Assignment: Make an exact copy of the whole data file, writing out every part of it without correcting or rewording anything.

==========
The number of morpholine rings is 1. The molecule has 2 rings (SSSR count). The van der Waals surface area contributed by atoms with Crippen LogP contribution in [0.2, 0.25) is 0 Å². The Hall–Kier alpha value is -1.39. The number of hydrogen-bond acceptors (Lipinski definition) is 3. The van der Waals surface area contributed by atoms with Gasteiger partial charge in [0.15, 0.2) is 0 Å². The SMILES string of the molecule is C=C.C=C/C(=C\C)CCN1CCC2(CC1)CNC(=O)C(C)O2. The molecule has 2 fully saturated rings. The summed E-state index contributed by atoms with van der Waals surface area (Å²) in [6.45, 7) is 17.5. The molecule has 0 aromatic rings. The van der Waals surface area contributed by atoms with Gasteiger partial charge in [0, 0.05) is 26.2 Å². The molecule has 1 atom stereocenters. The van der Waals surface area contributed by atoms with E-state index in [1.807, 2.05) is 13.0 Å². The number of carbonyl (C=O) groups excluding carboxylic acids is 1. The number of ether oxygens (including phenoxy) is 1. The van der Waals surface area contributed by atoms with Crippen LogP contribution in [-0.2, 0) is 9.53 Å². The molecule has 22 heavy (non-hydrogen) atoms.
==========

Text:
The number of morpholine rings is 1. The molecule has 2 rings (SSSR count). The van der Waals surface area contributed by atoms with Crippen LogP contribution in [0.2, 0.25) is 0 Å². The Hall–Kier alpha value is -1.39. The number of hydrogen-bond acceptors (Lipinski definition) is 3. The van der Waals surface area contributed by atoms with Gasteiger partial charge in [0.15, 0.2) is 0 Å². The SMILES string of the molecule is C=C.C=C/C(=C\C)CCN1CCC2(CC1)CNC(=O)C(C)O2. The molecule has 2 fully saturated rings. The summed E-state index contributed by atoms with van der Waals surface area (Å²) in [6.45, 7) is 17.5. The molecule has 0 aromatic rings. The van der Waals surface area contributed by atoms with Gasteiger partial charge in [0, 0.05) is 26.2 Å². The molecule has 1 atom stereocenters. The van der Waals surface area contributed by atoms with E-state index in [1.807, 2.05) is 13.0 Å². The number of carbonyl (C=O) groups excluding carboxylic acids is 1. The number of ether oxygens (including phenoxy) is 1. The van der Waals surface area contributed by atoms with Crippen LogP contribution in [-0.2, 0) is 9.53 Å². The molecule has 22 heavy (non-hydrogen) atoms.